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Organizing campaigns across the country between September 1 and November 30 resulted in 1,204 new members in 20 units joining our union.

Outreach to youth workers has paid off with the 40 part-time employees at the University of Toronto bookstore who were certified as a new CUPE local earlier this fall. Workers at the bookstore, mostly students who are struggling with increasing tuition costs, are looking for union protection in order to achieve some job security as universities move increasingly to contract out their work.

The 374 employees who work at the Banff Centre for the Arts voted 79% in favour of merging their Association with CUPE in November. The Banff employees work in hospitality, technical, arts and conference services. The new members in Banff will be CUPE Local 4318, Banff Centre Support Employees. The merger must be approved by the Alberta Labour Relations Board. No dates have yet been set for these hearings.

Bill 136 representation votes continue in Ontario. In the comings months we will face votes caused by municipal restructuring in Hamilton, Ottawa and Sudbury along with a hospital vote in Niagara.

On November 24, following the restructuring of Ottawas Civic, General and Riverside Hospitals, a representation vote involving 3,000 hospital workers took place. Workers at the Ottawa Hospital sent a clear message to their employer that they wanted a strong union to represent them as they negotiate a new collective agreement. The Retail Wholesale Union, formerly affiliated with the Steelworkers and the Operating Engineers were pitted against CUPE Local 4000 to represent service workers at the merged Ottawa Civic, Ottawa General and Riverside hospitals. RW switched horses mid-campaign to join the Canadian Autoworkers (CAW). The votes were counted November 25 and CUPE captured two-thirds of the ballots cast.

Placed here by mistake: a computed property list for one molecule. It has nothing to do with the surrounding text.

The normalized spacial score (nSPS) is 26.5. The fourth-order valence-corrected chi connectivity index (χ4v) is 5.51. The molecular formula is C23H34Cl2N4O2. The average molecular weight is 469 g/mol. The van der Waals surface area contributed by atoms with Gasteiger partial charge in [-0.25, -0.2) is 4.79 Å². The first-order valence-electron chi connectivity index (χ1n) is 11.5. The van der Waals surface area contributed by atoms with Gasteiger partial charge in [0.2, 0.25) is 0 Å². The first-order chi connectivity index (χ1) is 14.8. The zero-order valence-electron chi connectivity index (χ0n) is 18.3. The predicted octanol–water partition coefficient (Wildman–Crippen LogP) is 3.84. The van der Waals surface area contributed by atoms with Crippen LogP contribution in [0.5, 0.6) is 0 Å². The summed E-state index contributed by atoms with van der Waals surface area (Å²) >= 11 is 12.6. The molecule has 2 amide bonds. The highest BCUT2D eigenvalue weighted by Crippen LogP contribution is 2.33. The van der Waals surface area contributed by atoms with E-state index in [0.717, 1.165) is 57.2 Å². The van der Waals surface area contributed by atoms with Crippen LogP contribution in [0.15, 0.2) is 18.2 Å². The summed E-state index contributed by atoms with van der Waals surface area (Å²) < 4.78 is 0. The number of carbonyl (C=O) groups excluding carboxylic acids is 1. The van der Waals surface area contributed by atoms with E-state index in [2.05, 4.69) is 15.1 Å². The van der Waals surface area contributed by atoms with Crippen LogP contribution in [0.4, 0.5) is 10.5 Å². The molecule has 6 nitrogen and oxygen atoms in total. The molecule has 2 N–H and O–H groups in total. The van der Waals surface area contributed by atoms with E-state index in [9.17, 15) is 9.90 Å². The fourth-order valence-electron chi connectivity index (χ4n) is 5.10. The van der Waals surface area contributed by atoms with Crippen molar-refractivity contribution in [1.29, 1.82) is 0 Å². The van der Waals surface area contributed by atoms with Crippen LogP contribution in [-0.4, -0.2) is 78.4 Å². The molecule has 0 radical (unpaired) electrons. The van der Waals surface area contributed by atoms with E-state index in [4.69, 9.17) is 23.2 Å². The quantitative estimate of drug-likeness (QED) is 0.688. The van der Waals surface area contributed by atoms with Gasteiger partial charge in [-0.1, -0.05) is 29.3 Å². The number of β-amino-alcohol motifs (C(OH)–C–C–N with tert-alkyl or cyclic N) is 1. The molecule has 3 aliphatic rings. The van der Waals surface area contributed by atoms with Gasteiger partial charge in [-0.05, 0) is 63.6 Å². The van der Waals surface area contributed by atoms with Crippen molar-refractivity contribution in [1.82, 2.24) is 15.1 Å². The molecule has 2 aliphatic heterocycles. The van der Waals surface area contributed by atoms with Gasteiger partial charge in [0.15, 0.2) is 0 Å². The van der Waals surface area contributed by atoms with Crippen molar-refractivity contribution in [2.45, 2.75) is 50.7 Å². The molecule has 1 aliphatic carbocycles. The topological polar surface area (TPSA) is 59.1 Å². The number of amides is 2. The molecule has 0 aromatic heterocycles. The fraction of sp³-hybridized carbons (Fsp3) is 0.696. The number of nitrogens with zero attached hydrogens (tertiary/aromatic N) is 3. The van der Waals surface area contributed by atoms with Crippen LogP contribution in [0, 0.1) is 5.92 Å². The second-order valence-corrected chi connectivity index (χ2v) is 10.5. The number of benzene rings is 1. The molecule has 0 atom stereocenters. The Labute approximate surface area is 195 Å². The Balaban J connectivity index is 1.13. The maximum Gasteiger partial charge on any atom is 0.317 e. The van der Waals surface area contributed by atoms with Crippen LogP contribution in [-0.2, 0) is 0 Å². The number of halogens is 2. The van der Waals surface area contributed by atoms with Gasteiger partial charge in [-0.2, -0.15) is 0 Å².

At the same hospital, CUPE unfortunately lost Local 1580, the professional paramedical group, despite an excellent campaign by Local 1580. While we had much fewer members than OPSEU, CUPE made a strong showing. With only 400 CUPE members, we captured 513 votes compared to 606 for OPSEU.

In Alberta, health care regionalization raises the possibility of forced represen-tation votes in the near future. As a result, CUPE Alberta is working on merging health care locals in order to strengthen their position and avoid having numerous CUPE locals on a run-off ballot.


After voting to merge with the Alberta Union of Provincial Employees, the Canadian Health Care Guild began to raid CUPE locals in Calgary and Vulcan. The CHCG made eight applications at two CUPE locals. And even though the decision to accept CHCG by AUPE was made prior to the raiding, AUPE has taken the position that they were not responsible for the actions of CHCG.

CUPE Alberta, the Alberta Regional Office and the National Union were quick to respond to the crisis by putting in place an action plan to strengthen the CUPE membership. On November 8, the National Executive Board discussed the matter via a conference call. A crisis team was put into place bringing in organizers from Ontario and B.C. Unfortunately, 540 members were lost and 80 retained. CUPE NEB members have written letters and lobbied their provincial NUPGE counterparts. A hearing by the CLC umpire will be held December 16 and 17 to decide if sanctions will be imposed on NUPGE.